Mulling this over in front of the TV last night, I realized that the obvious solution is starring in a reality series. People with much less “real” work experience and virtually no education have far more earning potential. Ah! A solution! Let’s run through a quick list of possibilities, shall we?
Picking? Too much travel.
Little Rock is nowhere near an ice road, ocean, or swamp. Shucks.
Too dignified for Jersey, not near dysfunctional enough for Kardashian. Rats. That was secretly my first choice.
Wait a minute, babe. I’ve GOT it. Pest control! Rounding up a racoon and her brood is a little like herding cats. Transfer skill! First of all, the location is perfect! Plenty of critters in Arkansas, I’m sure. So let’s just check the requirements:
- Wild man call? Not a problem.
- Talk as ignorantly as possible? It will take some practice.
- An accent so thick it requires subtitles? For the money, you can sure get one.
- Experience working with animals? Some, yes. I recall a story about how you trapped a possum once. Whether you want to put your hand into muddy water to retrieve a snapping turtle is up in the air. We’ll see how desperate we get.
- Catchy nickname? Keep in mind that Turtle Man is taken.
- Big ol’ gap where your front teeth ought to be?
Aww, dad gummit!! That’s the deal breaker right there, babe. You have too many teeth. I know you won’t go for an extraction, and I don’t want to kiss a toothless face.
So where does this leave us? Right where we were. Leaping. I read in Sarah Young’s devotional book Jesus Calling that “it is virtually impossible to stumble while walking in the Light with [the Lord].” Likewise, we can’t stumble during a free-fall.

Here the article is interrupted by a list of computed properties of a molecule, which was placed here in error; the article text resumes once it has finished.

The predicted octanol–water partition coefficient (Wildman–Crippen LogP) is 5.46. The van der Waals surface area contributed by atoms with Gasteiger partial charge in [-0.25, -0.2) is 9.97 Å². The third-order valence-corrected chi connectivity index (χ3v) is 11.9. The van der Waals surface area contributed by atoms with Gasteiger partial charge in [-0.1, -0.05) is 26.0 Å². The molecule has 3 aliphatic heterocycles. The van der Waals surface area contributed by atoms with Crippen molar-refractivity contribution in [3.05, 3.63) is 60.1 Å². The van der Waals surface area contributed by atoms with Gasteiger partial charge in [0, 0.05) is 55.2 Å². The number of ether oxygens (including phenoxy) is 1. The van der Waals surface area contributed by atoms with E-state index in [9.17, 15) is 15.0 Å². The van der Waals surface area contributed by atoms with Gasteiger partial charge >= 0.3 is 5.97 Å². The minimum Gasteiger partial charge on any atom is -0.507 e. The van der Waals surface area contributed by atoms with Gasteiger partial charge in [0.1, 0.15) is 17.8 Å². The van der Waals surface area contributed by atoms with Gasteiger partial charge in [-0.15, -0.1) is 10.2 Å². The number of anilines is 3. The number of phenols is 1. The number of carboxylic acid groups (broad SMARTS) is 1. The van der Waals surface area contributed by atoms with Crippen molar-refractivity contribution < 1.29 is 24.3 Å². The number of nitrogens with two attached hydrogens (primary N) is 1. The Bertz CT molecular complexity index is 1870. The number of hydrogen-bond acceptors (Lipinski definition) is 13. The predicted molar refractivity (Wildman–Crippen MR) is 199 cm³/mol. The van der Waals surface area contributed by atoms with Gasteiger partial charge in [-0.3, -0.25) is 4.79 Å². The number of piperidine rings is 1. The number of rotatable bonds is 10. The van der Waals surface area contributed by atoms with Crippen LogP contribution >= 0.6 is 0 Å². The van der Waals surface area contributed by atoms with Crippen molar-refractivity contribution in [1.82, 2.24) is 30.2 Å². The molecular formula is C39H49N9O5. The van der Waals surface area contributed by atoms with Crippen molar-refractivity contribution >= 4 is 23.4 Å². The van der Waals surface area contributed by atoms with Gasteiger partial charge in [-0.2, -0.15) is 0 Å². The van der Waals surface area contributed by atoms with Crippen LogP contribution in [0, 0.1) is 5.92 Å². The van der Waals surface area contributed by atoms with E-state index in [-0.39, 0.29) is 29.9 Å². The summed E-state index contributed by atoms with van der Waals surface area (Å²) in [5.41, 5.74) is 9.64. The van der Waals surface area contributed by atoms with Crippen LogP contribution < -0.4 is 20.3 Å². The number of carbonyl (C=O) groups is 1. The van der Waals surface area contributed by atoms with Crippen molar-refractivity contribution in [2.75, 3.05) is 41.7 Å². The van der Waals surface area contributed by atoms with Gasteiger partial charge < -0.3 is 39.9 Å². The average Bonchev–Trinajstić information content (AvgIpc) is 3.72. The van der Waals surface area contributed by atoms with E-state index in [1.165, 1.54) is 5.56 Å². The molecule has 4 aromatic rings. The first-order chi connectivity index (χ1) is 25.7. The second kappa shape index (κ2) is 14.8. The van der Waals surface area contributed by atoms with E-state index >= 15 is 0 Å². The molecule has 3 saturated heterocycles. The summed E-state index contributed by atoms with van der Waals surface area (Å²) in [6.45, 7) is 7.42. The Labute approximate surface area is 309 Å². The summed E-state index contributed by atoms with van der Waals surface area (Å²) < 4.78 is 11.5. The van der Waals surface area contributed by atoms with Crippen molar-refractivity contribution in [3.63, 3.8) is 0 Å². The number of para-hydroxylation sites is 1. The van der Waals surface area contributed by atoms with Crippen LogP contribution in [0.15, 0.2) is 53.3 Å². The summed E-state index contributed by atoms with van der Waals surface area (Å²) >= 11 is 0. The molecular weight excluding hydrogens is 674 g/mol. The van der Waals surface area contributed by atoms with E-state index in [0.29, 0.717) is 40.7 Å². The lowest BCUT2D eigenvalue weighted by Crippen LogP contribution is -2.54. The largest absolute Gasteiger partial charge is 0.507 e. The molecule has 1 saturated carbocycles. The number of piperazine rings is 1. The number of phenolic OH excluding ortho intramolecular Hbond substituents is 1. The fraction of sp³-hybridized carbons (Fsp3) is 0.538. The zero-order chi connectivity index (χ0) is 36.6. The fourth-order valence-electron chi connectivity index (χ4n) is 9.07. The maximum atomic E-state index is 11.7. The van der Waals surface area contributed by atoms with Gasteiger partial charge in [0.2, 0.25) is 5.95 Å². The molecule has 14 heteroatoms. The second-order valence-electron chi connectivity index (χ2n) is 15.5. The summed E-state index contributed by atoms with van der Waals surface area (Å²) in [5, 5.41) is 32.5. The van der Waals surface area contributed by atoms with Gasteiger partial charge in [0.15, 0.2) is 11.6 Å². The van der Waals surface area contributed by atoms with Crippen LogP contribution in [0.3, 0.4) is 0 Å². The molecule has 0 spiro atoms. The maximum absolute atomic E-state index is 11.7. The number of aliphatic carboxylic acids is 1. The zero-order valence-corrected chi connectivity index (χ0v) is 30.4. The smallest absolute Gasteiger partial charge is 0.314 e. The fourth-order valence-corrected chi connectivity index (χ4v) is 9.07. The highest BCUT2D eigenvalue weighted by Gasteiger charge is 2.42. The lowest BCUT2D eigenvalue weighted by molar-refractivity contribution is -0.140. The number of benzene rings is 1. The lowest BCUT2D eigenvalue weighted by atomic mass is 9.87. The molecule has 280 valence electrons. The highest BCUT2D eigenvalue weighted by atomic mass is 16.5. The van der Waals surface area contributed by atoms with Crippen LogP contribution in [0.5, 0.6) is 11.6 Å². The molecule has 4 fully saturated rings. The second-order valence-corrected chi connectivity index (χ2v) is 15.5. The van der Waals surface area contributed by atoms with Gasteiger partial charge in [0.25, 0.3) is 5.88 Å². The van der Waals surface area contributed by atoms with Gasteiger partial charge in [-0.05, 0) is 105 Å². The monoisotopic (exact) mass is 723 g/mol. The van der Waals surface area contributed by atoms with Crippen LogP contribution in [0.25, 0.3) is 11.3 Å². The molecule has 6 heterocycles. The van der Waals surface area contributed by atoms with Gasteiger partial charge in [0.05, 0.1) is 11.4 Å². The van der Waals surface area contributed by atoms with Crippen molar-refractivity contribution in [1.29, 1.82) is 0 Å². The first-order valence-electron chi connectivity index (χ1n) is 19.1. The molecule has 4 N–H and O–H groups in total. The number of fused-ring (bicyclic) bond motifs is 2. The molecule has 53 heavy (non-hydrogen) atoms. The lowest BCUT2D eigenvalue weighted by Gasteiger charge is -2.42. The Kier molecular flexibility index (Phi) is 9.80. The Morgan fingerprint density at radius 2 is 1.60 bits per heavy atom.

Hey Missy… I am close friends with those crickets. I’ve been trying to leave our beloved Nation’s Capital for a few years now and silence. However, I learned a smart trick… leave your address off the ol’ resume. If it asks for it on the online application, use a local one and in the second address line, say in process of moving. Guess what… I got a call. Rocked the phone interview for a phone interview. Seems like it will move as quickly as molasses in winter, but at least it produced some fruit. It feels like it’s been forever since I’ve had movement that I will pounce that eagle as soon as I hear it squawk:) I’m so excited about your move, but then again I was excited that you resigned last year too. I’m loving the blog. Keep sharing this great stuff with us! Best–Kim
Kim, you sweet thing! I appreciate the advice and also being read-in on your plans. I pray it all works out soon. It’s dad gum tiresome waiting, am I right? Thank you for the encouragement. I’ll be waiting to see how things go after this interview.
I can’t begin to imagine how hard it is to uproot your whole family. I moved from Dallas to Northern Ky for a job and was there for a whole year. Then I got laid off and moved back to Texas. Thank goodness that little company in Round Rock was hiring. I was exhausted moving and I was single AND already had a job. I’m glad to see you still have your sense of humor about it! If you must do a reality show, please do something that highlights your intelligence and humor. I am so depressed at reality tv. I think the American public will watch almost anything. I’m personally waiting for the reality show about folks who watch nothing but reality shows. I saw a note on FB that we need more Mayberry and less Jersey Shore. Arkansas is such a beautiful state. I’m anxious to hear your thoughts once you are there.
Reality shows only got mentioned in this post because they irk me so much. They’re awful all the way around, but I especially hate it when the cast is obviously doing something that was scripted. They create situations that are stupid and UNREAL and call it reality. And there’s an audience out there eating it up. So aggravating. I see a lot of people grumbling that athletes make so much money. I can live with that–but some of these other fools that are out-earning the rest of us? Ugh.
Thanks for your input and encouragement, sweet friend!